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President Barack Obama, facing mounting public pressure to head off any chance of an Ebola outbreak in the U.S., said his administration will tighten screening protocols for airline passengers.
Health officials have “learned lessons” from the first diagnosed case in the U.S. the chances of its spread here is “extremely rare,” Obama said after getting briefed on Ebola by his national security team and Thomas Frieden, director of the U.S. Centers for Disease Control and Prevention.
Obama, speaking at the White House, didn’t give any details about additional screening of travelers destined for the U.S. White House press secretary Josh Earnest said earlier today that officials aren’t currently considering a ban passengers from West Africa, as some U.S. lawmakers have urged.
The president also said he’ll pressure other nations to take action to stem the spread of Ebola in West Africa, saying they can’t “sit on the sidelines” and assume the U.S. will take care of the situation.
A Liberian man, Thomas Eric Duncan, who arrived in Dallas became the first confirmed Ebola case in the U.S. That prompted some members of Congress to press for tougher checks at the border.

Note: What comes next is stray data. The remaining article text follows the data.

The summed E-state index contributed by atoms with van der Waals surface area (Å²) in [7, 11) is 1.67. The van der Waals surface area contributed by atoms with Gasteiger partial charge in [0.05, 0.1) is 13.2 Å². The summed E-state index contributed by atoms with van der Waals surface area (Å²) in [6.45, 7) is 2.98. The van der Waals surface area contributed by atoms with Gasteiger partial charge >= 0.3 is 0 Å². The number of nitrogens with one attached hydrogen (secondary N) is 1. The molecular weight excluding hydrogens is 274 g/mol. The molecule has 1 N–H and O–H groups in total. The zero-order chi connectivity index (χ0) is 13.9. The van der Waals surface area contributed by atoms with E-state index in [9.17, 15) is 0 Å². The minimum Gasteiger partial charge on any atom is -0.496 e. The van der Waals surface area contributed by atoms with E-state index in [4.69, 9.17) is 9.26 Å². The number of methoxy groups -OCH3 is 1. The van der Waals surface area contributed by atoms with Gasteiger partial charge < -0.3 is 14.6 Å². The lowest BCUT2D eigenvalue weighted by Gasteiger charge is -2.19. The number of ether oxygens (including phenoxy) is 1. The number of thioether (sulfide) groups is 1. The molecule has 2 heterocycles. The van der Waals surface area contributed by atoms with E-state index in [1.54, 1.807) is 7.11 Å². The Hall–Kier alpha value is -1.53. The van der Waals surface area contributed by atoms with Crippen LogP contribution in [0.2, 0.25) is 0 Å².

Earnest said airline crews are getting more training to spot and handle someone who may have Ebola-like symptoms.
The viral illness has killed more than 3,400 people in Africa, mostly in Guinea, Sierra Leone and Liberia.
Duncan is listed in critical condition. His diagnosis markes the first time Ebola has been inadvertently carried out of Africa in the almost 40 years since it was discovered. A Spanish nurse also has been diagnosed with the virus at a Madrid hospital where two Ebola patients have been treated.
–With assistance from Mark Drajem in Washington.
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